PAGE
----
Flooding-the initial vacuum is maintained whilst preservative solution is run into the treatment vessel until full. About 80% of preservative retention is attained during flooding.
Pressure period-after flooding, the vacuum is released and pressure is applied. The pressure is maintained until the solution flow rate is negligible (treating to refusal) or for a set period of time determined by practical experience.
Kickback and emptying-upon release of pressure, some solution (kickback) is forced out of the timber due to the expansion of compressed air within the wood cell walls. The cylinder is drained and solution is returned to the storage tanks.
Final vacuum-a final vacuum is applied to remove excess solution and prevent dripping from the surface of the treated timber when removed from the treatment vessel.


H1 - Inside, above ground, dry
Insect borer (other than termites) hazard. Framing, flooring, furniture etc

H2 - Inside, above ground, dry
Insect borer and termite hazard. Framing, flooring, trusses

H3 - Outside, above ground
Moderate fungal decay and termite hazard. Decking, fencing, cladding, fascia, window joinery, exterior structural timber

H4 - Outside, in ground
High fungal decay and termite hazard. Fencing, greenhouses, pergolas, non-structural and landscaping timbers

H5 - Outside, in ground or fresh water
High fungal decay and termite hazard. Engineered retaining walls, building poles, pilings, and cooling tower fill, structural or critical applications

H6 - Marine water exposure
Marine borers hazard. Marine piles, jetty crossbracing, landing steps, sea walls


To comply with Australian Standards, treated timber should be labeled on one end as per this example (jpeg file).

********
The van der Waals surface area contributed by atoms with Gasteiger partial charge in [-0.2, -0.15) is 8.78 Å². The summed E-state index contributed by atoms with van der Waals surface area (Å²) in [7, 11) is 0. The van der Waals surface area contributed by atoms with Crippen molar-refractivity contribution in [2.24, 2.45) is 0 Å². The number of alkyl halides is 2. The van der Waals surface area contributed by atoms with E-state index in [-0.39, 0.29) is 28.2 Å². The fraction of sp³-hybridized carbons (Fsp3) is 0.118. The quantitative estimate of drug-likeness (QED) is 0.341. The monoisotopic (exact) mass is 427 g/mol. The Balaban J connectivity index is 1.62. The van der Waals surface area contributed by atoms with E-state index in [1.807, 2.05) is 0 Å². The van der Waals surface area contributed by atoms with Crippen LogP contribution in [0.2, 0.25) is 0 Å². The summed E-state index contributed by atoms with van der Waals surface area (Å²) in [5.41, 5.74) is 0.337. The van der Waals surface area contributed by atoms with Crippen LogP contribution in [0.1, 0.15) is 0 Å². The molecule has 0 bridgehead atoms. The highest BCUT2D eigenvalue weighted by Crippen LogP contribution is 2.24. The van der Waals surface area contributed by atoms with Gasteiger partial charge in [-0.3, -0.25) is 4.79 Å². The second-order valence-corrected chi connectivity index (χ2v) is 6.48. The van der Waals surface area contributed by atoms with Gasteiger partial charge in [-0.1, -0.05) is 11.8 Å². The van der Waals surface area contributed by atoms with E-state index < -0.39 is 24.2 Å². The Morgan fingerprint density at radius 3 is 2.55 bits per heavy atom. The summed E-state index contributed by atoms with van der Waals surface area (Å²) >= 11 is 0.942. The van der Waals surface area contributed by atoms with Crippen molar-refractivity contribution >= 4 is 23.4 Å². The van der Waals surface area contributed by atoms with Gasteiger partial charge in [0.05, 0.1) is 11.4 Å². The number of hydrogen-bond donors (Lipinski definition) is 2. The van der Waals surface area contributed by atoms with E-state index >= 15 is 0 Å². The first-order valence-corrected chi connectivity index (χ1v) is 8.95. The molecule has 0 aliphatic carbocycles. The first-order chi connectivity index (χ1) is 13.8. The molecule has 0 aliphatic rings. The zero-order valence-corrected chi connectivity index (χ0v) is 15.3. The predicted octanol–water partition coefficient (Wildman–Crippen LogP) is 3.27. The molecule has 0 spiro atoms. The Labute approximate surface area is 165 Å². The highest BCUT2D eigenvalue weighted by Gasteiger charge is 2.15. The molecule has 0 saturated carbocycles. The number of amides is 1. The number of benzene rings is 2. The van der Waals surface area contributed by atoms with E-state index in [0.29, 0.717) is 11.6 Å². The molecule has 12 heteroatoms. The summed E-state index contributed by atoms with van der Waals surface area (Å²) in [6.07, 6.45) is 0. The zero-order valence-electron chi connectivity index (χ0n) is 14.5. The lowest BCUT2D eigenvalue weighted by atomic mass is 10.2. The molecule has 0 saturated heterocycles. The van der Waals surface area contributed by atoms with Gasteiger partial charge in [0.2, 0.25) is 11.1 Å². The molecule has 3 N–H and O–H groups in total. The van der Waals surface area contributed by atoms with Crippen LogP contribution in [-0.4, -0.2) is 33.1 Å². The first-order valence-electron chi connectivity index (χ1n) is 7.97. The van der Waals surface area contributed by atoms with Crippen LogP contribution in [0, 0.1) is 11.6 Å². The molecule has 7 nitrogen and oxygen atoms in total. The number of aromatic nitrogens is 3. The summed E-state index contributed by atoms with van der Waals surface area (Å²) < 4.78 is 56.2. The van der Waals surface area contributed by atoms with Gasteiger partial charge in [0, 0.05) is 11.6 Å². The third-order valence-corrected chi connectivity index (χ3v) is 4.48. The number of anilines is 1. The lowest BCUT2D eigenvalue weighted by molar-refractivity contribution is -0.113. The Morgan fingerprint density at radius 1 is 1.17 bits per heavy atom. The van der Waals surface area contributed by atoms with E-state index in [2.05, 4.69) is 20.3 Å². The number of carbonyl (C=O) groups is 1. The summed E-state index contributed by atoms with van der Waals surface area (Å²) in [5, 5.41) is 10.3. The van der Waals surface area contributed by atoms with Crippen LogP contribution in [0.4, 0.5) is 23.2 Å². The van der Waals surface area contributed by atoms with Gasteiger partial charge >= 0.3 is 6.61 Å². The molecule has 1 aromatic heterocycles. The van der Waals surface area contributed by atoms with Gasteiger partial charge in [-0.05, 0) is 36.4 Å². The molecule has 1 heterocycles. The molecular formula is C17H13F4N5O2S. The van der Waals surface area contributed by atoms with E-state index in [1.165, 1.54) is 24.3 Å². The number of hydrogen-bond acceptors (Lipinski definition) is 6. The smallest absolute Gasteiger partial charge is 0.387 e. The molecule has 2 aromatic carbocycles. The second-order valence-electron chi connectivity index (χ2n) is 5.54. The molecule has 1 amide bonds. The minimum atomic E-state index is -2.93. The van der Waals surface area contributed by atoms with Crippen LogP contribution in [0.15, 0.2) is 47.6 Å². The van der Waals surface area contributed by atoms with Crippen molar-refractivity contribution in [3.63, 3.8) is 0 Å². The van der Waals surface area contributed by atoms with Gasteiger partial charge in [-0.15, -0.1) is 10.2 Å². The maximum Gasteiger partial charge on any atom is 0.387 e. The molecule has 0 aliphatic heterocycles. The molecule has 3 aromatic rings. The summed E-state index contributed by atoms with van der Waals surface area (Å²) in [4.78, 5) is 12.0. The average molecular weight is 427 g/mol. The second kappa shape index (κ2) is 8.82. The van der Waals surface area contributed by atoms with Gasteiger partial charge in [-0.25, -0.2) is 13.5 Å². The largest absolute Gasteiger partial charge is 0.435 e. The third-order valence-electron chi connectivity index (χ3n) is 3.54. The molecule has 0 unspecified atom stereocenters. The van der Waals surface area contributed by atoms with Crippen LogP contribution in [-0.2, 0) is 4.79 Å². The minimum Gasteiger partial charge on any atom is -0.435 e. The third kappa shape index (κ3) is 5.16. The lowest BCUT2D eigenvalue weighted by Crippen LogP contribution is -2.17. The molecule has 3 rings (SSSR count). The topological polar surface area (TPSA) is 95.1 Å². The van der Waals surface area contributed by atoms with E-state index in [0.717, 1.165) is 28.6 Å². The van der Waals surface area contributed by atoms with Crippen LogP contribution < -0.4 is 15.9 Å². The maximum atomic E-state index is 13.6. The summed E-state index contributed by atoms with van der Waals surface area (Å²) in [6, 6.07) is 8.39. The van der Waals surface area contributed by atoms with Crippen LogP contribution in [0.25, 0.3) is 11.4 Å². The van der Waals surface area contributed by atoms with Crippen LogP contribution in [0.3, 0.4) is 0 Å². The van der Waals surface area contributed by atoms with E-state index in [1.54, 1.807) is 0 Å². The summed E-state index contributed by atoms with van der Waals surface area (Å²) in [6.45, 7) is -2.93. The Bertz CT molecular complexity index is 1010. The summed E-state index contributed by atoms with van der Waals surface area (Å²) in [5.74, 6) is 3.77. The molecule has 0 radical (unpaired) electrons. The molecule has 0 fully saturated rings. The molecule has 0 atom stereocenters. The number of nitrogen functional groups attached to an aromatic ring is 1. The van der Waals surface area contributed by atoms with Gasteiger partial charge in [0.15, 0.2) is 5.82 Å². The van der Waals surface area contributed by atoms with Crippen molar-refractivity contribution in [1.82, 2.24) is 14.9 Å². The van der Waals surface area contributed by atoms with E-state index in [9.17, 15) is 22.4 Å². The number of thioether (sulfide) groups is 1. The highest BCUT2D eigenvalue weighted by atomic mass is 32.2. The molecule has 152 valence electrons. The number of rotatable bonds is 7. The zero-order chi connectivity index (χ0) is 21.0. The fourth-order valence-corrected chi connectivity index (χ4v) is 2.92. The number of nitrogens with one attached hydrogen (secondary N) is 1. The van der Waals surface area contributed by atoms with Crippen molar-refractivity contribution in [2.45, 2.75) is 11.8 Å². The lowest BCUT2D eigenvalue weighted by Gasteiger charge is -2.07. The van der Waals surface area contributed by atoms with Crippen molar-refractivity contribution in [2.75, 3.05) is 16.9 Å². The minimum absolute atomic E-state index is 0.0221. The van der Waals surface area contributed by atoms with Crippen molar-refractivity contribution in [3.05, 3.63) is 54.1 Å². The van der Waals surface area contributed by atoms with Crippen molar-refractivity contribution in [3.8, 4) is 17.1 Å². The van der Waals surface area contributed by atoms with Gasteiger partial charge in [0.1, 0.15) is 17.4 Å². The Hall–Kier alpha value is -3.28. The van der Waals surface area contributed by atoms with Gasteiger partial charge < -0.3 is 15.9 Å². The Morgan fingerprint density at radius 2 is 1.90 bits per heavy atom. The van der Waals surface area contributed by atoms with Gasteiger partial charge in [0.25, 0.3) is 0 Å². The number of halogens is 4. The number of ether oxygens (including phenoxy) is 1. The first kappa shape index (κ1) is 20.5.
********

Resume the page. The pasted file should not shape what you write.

The first 3 digits (525) will uniquely identify the producer, that is, Portland Pine Products.
The next two digits (01) identifies the preservative used to treat the timber, and in this case the 01 code represents CCA.
The final two digits of the label beginning with the letter 'H' identifies what treatment hazard class the timber has been treated to.


Only use treated timber that is clean, dry and free of surface residues. Do not inhale wood dust and wear a filter mask while sawing, machining and sanding or any operation where wood dust is generated. Protect your eyes whilst working with tools or any work where small particles might be ejected. Wash sawdust off skin and clothes. Wash hands after work and before eating, drinking or smoking. Wash clothes and equipment before re-use.
DO NOT BURN treated timber, off-cuts or waste pieces. Domestic and trade users should dispose of sawdust, off-cuts and redundant pieces through normal waste disposal services in compliance with local authority requirements.
Do not use treated wood for composting, mulching or animal bedding.


Click here to view Portland Pine Products MSDS - pdf file


The service life of treated timber depends on a variety of factors including the level of preservative treatment (refer to treatment hazard classes). The range of conditions and the type of environment anticipated during the service life of the product can vary based on climate, geographic location and seasonal changes. In consideration of service life, if subsequent machining, shaping, pointing cutting and scarfing of treated timber posts and poles is unavoidable, supplementary protection should be applied to the cut surface. This protection however cannot be expected to be as effective as the original treatment application. If actions are undertaken that compromise the integrity and treatment application of the product, Portland Pine Products will not be responsible for subsequent issues arising from such actions and any warranties shall be considered null and void by any further processing of treated products.